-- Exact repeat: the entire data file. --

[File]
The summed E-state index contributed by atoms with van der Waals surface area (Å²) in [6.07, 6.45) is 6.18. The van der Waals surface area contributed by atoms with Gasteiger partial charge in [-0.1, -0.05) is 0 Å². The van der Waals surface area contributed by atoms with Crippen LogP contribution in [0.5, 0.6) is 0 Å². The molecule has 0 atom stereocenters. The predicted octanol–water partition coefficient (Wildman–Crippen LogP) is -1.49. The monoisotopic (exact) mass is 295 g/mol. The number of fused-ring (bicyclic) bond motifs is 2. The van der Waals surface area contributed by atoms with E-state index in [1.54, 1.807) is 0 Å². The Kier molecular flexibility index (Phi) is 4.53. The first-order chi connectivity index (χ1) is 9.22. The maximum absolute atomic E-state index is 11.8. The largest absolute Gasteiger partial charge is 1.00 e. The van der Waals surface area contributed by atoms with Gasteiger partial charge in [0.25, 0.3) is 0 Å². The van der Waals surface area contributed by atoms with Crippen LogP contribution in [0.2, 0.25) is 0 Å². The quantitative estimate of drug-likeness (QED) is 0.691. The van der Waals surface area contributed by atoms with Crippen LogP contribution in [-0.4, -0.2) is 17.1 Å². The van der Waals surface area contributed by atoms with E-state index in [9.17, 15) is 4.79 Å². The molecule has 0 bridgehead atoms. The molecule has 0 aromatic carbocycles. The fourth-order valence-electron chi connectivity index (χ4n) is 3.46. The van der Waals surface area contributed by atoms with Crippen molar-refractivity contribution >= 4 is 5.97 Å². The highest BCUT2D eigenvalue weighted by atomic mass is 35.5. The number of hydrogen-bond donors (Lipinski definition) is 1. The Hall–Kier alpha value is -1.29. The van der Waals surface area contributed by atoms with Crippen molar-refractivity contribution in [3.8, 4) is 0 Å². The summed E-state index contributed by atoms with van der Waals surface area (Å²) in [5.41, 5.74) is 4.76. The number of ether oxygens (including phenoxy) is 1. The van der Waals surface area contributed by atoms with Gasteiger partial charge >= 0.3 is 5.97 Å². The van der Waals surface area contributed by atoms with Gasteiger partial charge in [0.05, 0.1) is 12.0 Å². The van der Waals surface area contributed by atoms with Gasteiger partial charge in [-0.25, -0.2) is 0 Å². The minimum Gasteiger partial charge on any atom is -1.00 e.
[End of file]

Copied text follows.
The summed E-state index contributed by atoms with van der Waals surface area (Å²) in [6.07, 6.45) is 6.18. The van der Waals surface area contributed by atoms with Gasteiger partial charge in [-0.1, -0.05) is 0 Å². The van der Waals surface area contributed by atoms with Crippen LogP contribution in [0.5, 0.6) is 0 Å². The molecule has 0 atom stereocenters. The predicted octanol–water partition coefficient (Wildman–Crippen LogP) is -1.49. The monoisotopic (exact) mass is 295 g/mol. The number of fused-ring (bicyclic) bond motifs is 2. The van der Waals surface area contributed by atoms with E-state index in [1.54, 1.807) is 0 Å². The Kier molecular flexibility index (Phi) is 4.53. The first-order chi connectivity index (χ1) is 9.22. The maximum absolute atomic E-state index is 11.8. The largest absolute Gasteiger partial charge is 1.00 e. The van der Waals surface area contributed by atoms with Gasteiger partial charge in [0.25, 0.3) is 0 Å². The van der Waals surface area contributed by atoms with Crippen LogP contribution in [0.2, 0.25) is 0 Å². The quantitative estimate of drug-likeness (QED) is 0.691. The van der Waals surface area contributed by atoms with Crippen LogP contribution in [-0.4, -0.2) is 17.1 Å². The van der Waals surface area contributed by atoms with E-state index in [9.17, 15) is 4.79 Å². The molecule has 0 bridgehead atoms. The molecule has 0 aromatic carbocycles. The fourth-order valence-electron chi connectivity index (χ4n) is 3.46. The van der Waals surface area contributed by atoms with Crippen molar-refractivity contribution >= 4 is 5.97 Å². The highest BCUT2D eigenvalue weighted by atomic mass is 35.5. The number of hydrogen-bond donors (Lipinski definition) is 1. The Hall–Kier alpha value is -1.29. The van der Waals surface area contributed by atoms with Crippen molar-refractivity contribution in [3.8, 4) is 0 Å². The summed E-state index contributed by atoms with van der Waals surface area (Å²) in [5.41, 5.74) is 4.76. The number of ether oxygens (including phenoxy) is 1. The van der Waals surface area contributed by atoms with Gasteiger partial charge >= 0.3 is 5.97 Å². The van der Waals surface area contributed by atoms with Gasteiger partial charge in [0.05, 0.1) is 12.0 Å². The van der Waals surface area contributed by atoms with Gasteiger partial charge in [-0.25, -0.2) is 0 Å². The minimum Gasteiger partial charge on any atom is -1.00 e.